This was definitely the highlight of the entire ride for me as we went the twisting, turning, zigging and zagging down the gravel road at a steady descent. The gravel path was loose and led to a good bit of sliding as we put the hydraulic brakes to the test in the dusty corners of the switchbacks. Francisco showed us several short cuts in this section, as he hopped over the berm crossing through a steeply inclined grassy meadow directly perpendicular to the mountain’s fault line we all followed. The speed continued to increase as did my sense of giddiness, I slid out in each corner, but somehow managed to dig in enough to push through and continue with the descent. After plenty of dusty, windy turns the pitch started to level out and the terrain started to become covered with smooth river stones. Just at the end of the downhill we came along a series of river crossings. The river was low enough that we could easily pedal across, splashing in the cool waters. After screaming down the mountain side we then had a chance to refresh ourselves in the river.
After an energizing downhill and an exhilarating bath, it was time for nourishment. Lunch was, once again, an impressive spread and eating beside the bank of the river while listening to the soothing sounds of running water was the perfect bit of tranquility. After eating, everyone seemed to be in accordance that it was time for a quick siesta in the sun. Well almost everyone, Francisco went along maintaining the bikes draining water from the suspension and ensuring that they were still in great shape. After 20 winks, we geared back up and continued on facing a series of ups and downs over rolling hills. After another couple of hours we arrived back to the same river, just before sunset. We were now just a short ride down an old provincial route from where we would stay the night, the pueblo of Lozano just beside the Ruta 9.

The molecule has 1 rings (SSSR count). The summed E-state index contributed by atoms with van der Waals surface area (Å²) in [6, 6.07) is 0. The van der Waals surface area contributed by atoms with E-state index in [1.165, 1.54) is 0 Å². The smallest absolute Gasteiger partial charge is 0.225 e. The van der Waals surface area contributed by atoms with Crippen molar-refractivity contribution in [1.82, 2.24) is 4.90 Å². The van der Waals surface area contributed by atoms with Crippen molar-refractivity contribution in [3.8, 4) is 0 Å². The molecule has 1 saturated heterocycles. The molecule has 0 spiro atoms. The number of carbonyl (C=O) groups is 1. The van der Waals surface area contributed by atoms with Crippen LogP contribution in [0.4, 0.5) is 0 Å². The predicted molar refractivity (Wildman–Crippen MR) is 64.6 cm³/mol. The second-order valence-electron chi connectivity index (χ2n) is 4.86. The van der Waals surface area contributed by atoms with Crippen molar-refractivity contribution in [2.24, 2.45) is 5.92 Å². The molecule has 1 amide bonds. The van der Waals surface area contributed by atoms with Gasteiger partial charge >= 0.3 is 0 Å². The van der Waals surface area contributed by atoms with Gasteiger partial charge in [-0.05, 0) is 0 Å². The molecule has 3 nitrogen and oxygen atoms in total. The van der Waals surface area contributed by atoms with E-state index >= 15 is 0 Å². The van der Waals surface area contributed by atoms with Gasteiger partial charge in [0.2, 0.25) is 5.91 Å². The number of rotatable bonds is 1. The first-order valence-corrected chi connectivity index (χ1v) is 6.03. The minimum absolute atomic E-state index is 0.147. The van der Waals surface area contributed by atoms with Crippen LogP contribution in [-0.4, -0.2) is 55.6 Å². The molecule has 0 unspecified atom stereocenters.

Francisco had arranged for us to overnight at Hostal Cerro Azul, a very comfortable accommodation. The hostel far exceeded our expectations, a modern building with great facilities that was perfect for us: comfortable beds, hot water, comfortable lounge, on-site restaurant and a bar that had plenty of ice-cold Salta Negra cerveza on hand. During the post-ride hours everyone cleaned up, stretched out, and relaxed our weary bones. It was a very long, but rewarding day and some chill time was in order before dinner. This was not just any night- at midnight I would turn 30 years old, and as tradition dictates in Argentina, you always have to celebrate as the clock strikes midnight.
Dinner that evening was amazing, llama meat slow-cooked in stout- we were treated to an array of gamey, sweet, and earthy flavors. After dinner Francisco and Agustín took the time to teach us the intricacies of a classic Argentine card game, truco. As the hours continued on, we wearily tried to keep our eyes awake until midnight, not an easy task as our bodies had already shut down. Finally midnight arrived and everyone sang feliz cumpleaños and I was delivered a cake of dulce de leche and coconut. After blowing out the candles, everyone already in the state of a zombie, quickly ate their slice of cake before filing off to bed. It was a great night, and one that I will never forget, but it was past time to lay my 30-year-old bones to rest.
Day 3: Lozano – San Salvador de Jujuy